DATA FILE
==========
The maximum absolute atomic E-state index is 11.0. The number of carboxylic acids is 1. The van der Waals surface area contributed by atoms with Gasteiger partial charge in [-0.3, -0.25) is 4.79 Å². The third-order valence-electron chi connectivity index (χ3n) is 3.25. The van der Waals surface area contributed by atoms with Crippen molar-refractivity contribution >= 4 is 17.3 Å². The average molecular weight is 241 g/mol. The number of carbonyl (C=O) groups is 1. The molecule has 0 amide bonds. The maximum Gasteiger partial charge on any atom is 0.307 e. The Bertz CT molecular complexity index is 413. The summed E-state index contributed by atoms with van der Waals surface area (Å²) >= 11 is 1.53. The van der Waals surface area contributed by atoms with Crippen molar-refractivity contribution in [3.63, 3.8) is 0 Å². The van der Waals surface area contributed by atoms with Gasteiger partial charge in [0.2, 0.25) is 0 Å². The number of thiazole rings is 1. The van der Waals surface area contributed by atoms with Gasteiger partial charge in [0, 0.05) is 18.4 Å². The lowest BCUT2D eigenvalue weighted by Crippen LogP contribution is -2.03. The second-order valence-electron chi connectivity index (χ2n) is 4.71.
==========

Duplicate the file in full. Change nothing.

The maximum absolute atomic E-state index is 11.0. The number of carboxylic acids is 1. The van der Waals surface area contributed by atoms with Gasteiger partial charge in [-0.3, -0.25) is 4.79 Å². The third-order valence-electron chi connectivity index (χ3n) is 3.25. The van der Waals surface area contributed by atoms with Crippen molar-refractivity contribution >= 4 is 17.3 Å². The average molecular weight is 241 g/mol. The number of carbonyl (C=O) groups is 1. The molecule has 0 amide bonds. The maximum Gasteiger partial charge on any atom is 0.307 e. The Bertz CT molecular complexity index is 413. The summed E-state index contributed by atoms with van der Waals surface area (Å²) >= 11 is 1.53. The van der Waals surface area contributed by atoms with Crippen molar-refractivity contribution in [3.63, 3.8) is 0 Å². The van der Waals surface area contributed by atoms with Gasteiger partial charge in [0.2, 0.25) is 0 Å². The number of thiazole rings is 1. The van der Waals surface area contributed by atoms with Gasteiger partial charge in [0, 0.05) is 18.4 Å². The lowest BCUT2D eigenvalue weighted by Crippen LogP contribution is -2.03. The second-order valence-electron chi connectivity index (χ2n) is 4.71.